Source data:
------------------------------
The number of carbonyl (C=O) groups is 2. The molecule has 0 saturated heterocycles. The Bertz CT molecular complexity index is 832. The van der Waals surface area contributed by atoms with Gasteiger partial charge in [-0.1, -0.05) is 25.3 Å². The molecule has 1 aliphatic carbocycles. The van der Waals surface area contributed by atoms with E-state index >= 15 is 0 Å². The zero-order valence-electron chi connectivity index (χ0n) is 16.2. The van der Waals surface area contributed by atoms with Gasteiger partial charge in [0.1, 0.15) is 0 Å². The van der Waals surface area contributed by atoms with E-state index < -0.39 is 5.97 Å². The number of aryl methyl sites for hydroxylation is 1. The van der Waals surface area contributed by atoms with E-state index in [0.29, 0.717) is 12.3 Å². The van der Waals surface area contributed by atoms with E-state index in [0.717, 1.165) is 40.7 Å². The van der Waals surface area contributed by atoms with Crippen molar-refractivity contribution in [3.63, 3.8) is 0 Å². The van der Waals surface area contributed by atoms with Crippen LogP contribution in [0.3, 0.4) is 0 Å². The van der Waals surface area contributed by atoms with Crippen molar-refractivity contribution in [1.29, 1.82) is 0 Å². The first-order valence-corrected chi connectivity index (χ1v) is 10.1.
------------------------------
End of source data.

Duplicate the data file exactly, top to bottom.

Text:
The number of carbonyl (C=O) groups is 2. The molecule has 0 saturated heterocycles. The Bertz CT molecular complexity index is 832. The van der Waals surface area contributed by atoms with Gasteiger partial charge in [-0.1, -0.05) is 25.3 Å². The molecule has 1 aliphatic carbocycles. The van der Waals surface area contributed by atoms with E-state index >= 15 is 0 Å². The zero-order valence-electron chi connectivity index (χ0n) is 16.2. The van der Waals surface area contributed by atoms with Gasteiger partial charge in [0.1, 0.15) is 0 Å². The van der Waals surface area contributed by atoms with E-state index < -0.39 is 5.97 Å². The number of aryl methyl sites for hydroxylation is 1. The van der Waals surface area contributed by atoms with E-state index in [0.29, 0.717) is 12.3 Å². The van der Waals surface area contributed by atoms with E-state index in [0.717, 1.165) is 40.7 Å². The van der Waals surface area contributed by atoms with Crippen molar-refractivity contribution in [3.63, 3.8) is 0 Å². The van der Waals surface area contributed by atoms with Crippen LogP contribution in [0.3, 0.4) is 0 Å². The van der Waals surface area contributed by atoms with Crippen molar-refractivity contribution in [1.29, 1.82) is 0 Å². The first-order valence-corrected chi connectivity index (χ1v) is 10.1.